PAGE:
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April 13, 2010

Progressive alternative rock band MGMT is back, but not to necessarily give you what you would expect or want. The band explained in an NME interview that they wanted the album to be seen as a single body of work. Ben Goldwasser stated:

“We’d rather people hear the whole album as an album and see what tracks jump out rather than the ones that get played on the radio – if anything gets played on the radio … There definitely isn’t a ‘Time to Pretend’ or a ‘Kids’ on the album. We’ve been talking about ways to make sure people hear the album as an album in order and not just figure out what are the best three tracks, download those and not listen to the rest of it”

The band has decided to not release any singles from the album. After listening to Congratulations, it is understandable. The album is a 43 minute colorful sonic adventure, that is futuristic psychedelic bliss with fragments of the Beach Boys and early Pink Floyd scattered throughout it. It manages to allude to a fascinating era of American and British music, yet still have a contemporary flare that burns brightly.

“It’s Working”

Almost a direct flashback to 1960s psychedelia, seeming to run through the same bloodline as Piper At The Gates of Dawn-era Pink Floyd.

“Song For Dan Treacy”

Upbeat frantic psychedelic bubble-gum pop that is so happy that it is almost creepy, in that Pee-wee’s Playhouse kind of way.

“Someone’s Missing”

A slow Bee Gee-esque groove climbs into a funky climax. It’s dark, mysterious, and optimistic all at once. Too bad it couldn’t be longer.

“Flash Delirium”

The band offered this song as a free download on March 9, 2010. If Prince, The Beach Boys, and Sgt. Pepper’s Lonely Heart Club band had a love-child, it would be this song. The band sounds like the Arcade Fire on acid, while building towards an explosive ejaculation at the end.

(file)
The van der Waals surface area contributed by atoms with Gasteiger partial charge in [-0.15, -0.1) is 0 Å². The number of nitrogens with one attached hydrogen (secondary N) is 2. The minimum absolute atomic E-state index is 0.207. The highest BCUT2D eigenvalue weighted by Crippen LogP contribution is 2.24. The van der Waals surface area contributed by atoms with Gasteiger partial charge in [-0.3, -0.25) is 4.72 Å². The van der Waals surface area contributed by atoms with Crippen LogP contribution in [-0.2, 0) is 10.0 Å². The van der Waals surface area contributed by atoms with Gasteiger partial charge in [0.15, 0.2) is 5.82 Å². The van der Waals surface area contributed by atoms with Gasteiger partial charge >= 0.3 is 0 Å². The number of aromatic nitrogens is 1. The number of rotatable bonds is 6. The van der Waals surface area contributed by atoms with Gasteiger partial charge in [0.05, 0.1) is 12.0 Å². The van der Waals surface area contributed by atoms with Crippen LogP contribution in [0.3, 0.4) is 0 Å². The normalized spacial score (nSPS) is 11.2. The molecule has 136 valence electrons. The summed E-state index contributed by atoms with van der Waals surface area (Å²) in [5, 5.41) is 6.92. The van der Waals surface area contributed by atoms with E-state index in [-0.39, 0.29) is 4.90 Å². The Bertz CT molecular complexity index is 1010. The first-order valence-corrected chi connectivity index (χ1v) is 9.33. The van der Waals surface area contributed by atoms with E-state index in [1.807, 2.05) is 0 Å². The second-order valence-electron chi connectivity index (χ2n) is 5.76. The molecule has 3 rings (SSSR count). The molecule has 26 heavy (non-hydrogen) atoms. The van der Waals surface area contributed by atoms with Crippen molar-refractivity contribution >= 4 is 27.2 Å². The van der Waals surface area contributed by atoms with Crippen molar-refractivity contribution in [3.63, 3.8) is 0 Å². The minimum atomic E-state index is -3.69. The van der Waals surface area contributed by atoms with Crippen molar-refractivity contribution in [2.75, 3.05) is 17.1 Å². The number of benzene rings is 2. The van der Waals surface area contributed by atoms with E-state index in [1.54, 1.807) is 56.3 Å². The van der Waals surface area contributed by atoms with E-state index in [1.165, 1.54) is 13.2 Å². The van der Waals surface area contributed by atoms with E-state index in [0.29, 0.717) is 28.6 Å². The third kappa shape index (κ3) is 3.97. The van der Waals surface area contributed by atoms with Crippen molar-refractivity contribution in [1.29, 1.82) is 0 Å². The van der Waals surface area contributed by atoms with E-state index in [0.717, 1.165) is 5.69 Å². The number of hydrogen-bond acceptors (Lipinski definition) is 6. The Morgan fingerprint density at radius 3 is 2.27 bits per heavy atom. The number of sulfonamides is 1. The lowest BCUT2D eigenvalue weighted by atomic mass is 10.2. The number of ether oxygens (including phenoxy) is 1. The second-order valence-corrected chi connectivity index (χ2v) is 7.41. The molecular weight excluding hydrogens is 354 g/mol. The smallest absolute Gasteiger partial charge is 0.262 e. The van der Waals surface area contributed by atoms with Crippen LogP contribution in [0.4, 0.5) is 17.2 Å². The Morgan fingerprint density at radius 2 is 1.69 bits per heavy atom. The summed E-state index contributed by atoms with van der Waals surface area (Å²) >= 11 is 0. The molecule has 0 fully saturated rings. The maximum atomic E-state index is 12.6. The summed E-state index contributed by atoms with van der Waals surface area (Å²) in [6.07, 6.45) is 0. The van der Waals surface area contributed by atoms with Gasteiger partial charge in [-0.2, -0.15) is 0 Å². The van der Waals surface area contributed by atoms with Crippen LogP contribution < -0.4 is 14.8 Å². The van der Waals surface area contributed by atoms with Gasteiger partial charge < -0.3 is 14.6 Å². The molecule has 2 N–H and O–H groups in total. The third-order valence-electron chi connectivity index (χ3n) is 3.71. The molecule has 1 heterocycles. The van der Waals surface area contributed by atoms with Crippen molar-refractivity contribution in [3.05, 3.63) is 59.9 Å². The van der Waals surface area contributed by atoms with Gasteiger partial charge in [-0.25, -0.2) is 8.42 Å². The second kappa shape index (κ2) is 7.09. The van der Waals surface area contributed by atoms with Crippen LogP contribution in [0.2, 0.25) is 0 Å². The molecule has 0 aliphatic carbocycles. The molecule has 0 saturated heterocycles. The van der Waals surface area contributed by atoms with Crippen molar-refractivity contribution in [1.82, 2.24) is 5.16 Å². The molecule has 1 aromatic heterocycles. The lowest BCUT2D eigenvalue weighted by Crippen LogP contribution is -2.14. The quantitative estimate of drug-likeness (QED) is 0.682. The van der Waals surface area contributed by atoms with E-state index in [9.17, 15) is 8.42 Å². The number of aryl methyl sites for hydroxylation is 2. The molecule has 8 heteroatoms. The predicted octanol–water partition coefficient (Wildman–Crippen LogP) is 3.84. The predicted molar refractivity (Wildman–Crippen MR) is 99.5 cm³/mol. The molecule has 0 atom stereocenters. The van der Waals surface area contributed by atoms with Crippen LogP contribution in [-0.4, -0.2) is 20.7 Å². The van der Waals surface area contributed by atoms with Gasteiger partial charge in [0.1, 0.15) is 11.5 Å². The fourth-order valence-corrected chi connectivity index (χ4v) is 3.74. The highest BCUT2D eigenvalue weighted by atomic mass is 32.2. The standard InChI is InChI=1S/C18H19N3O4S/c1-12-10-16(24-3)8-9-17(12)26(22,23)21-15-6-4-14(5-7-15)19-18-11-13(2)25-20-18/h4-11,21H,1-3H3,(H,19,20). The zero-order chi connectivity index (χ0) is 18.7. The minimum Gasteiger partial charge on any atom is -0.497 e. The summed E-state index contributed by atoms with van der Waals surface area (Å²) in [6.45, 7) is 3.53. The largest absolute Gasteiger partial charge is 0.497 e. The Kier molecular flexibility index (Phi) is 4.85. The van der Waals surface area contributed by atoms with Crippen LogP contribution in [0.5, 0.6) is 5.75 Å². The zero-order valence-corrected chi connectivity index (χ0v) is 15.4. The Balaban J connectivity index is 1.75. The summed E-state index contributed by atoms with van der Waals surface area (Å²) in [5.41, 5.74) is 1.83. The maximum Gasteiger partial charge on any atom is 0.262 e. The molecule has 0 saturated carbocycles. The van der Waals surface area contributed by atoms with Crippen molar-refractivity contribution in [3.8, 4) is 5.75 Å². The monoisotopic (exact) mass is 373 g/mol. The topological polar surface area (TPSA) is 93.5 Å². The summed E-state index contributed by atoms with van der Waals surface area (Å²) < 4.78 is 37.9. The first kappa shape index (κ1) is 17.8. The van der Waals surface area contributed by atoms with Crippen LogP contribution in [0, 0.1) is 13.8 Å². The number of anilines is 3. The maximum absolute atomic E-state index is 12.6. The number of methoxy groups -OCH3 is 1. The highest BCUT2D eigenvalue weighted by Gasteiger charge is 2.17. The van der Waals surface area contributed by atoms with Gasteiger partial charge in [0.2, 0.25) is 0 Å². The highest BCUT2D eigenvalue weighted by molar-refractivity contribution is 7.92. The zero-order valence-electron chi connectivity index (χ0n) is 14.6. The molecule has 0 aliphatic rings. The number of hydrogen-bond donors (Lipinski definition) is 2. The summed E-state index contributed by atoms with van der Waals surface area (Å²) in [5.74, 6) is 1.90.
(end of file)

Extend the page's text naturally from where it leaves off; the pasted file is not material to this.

“I Found A Whistle”

A dreamy sing-along that subtly alludes to 50’s doo-wop pop.

“Siberian Breaks”

The 12 minute epic on the album is the band’s most sophisticated song yet. It starts off with a Tears for Fears-esque melody before diving into a series of nostalgic segments that paint a pastoral surreal landscape. It brings it back home at the end of the song, having the listener feel as if he or she went off on a eclectic musical journey only to return to where he or she came from.

“Brian Eno”

The track surprisingly finds the band diving into horror surfer-punk, with a jazzy intermission thrown in at the middle.

“Lady Dada’s Nightmare”

A moody sentimental instrumental that echoes The Division Bell-era Pink Floyd.


The title-track is a smooth groove that seems to sum up the matured sound that the band has bestowed upon this album. While Oracular Spectacular had more catchy hits, their sophomore effort finds them utilizing their talents and ear for sound in a much more impressive manner. The possibilities sound endless on this album, and while it alludes to the past, it creates its own niche of contemporary psychedelic rock.


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